The in vitro model of the human blood–brain barrier (BBB)

We used a human brain microvascular endothelial cell (BMEC) line whose phenotypic expression was stabilized by immortalization with pSVT, a pBR322-based plasmid containing the DNA sequence encoding the simian virus 40 large-T antigen [9]. Similar to the primary human BMEC cell line (XIII) from which they were derived, the transfected human BMECs are positive for FVIII-Rag, carbonic anhydrase IV, and Ulex europeus agglutinin I; take up acetylated low-density lipoprotein; and express gamma glutamyl transpeptidase [9],[10]. Human BMECs were cultured at 37°C in medium 199 (GIBCO) supplemented with 20% heat-inactivated fetal bovine serum and 1× Glutamax (GIBCO) in a humidified environment of 95% air, 5% CO2. The cells were grown to confluence on 6.5-mm-diameter collagen-coated Costar Transwell inserts with a pore size of 3.0 m until transendothelial electrical resistance (TEER) measurements exceeded 25 cm2 [11]. For the transmigration study, the parasites were added to the top of the human BMEC-containing inserts. The cultures were incubated with and without tetracycline (100 ng/ml) in triplicate at 37°C, and the number of parasites present at the bottom chamber were determined by counting aliquots in the Neubauer chamber.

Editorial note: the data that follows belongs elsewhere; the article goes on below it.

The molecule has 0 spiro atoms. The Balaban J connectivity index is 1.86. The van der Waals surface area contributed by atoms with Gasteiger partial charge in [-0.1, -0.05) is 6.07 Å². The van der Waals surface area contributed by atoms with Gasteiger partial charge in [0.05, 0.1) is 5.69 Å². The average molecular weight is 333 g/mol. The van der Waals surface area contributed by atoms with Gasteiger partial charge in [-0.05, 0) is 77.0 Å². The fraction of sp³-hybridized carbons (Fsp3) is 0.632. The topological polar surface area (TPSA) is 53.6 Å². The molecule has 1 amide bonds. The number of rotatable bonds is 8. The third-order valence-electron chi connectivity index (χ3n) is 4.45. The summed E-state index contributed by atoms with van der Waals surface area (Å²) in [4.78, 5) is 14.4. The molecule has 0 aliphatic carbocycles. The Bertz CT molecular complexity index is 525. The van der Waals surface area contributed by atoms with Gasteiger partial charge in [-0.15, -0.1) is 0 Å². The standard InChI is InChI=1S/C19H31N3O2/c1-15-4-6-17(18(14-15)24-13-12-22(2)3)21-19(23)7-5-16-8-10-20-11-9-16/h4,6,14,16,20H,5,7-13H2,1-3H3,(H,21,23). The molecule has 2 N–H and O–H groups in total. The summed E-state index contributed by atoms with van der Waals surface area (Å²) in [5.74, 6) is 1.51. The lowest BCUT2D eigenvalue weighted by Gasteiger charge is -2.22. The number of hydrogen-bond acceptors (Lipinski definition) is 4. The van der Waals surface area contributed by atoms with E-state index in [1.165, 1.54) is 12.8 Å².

Real-time reverse transcription RT-PCR

Gene transcripts for brucipain were quantified in freshly isolated T. b. brucei from mice infected with pZJMTbRho at five days post infection. Blood was separated in a DEAE-sepharose column as previously described [12]. Total RNA extraction from T. b. brucei was performed using the TRIzol reagent (Invitrogen, Carlsbad, CA). RT-PCR, the one-step RT-PCR kit (Invitrogen, Carlsbad, CA), and gene-specific primers forward 5′-ATACGCAACGTTTGGTGTGA-3′ and reverse 5′CCTTCGATGTTGCCGATAGT -3′ were used to amplify brucipain. The relative amount of gene transcripts was calculated using methods previously described [13].

Preparation of trypanosome lysates

Parasites were purified from mice infected with parental 90-13 or pZJMTbRho. As reported previously [12], T. b. brucei from infected mice were harvested by centrifugation, washed once in PBS-containing 1% glucose, and resuspended in lysis buffer (1.0% Triton X-100, 10 mM Tris pH 7.5, 25 mM KCl, 150 mM NaCl, 1 mM MgCl2, 0.2 mM EDTA, 1 mM dithiothreitol, 20% glycerol). The lysates were incubated on ice for 20 min and cleared by centrifugation at 16,000 g for 15 min at +4°C. Protein concentration of was determined by the Bradford assay (Bio-Rad).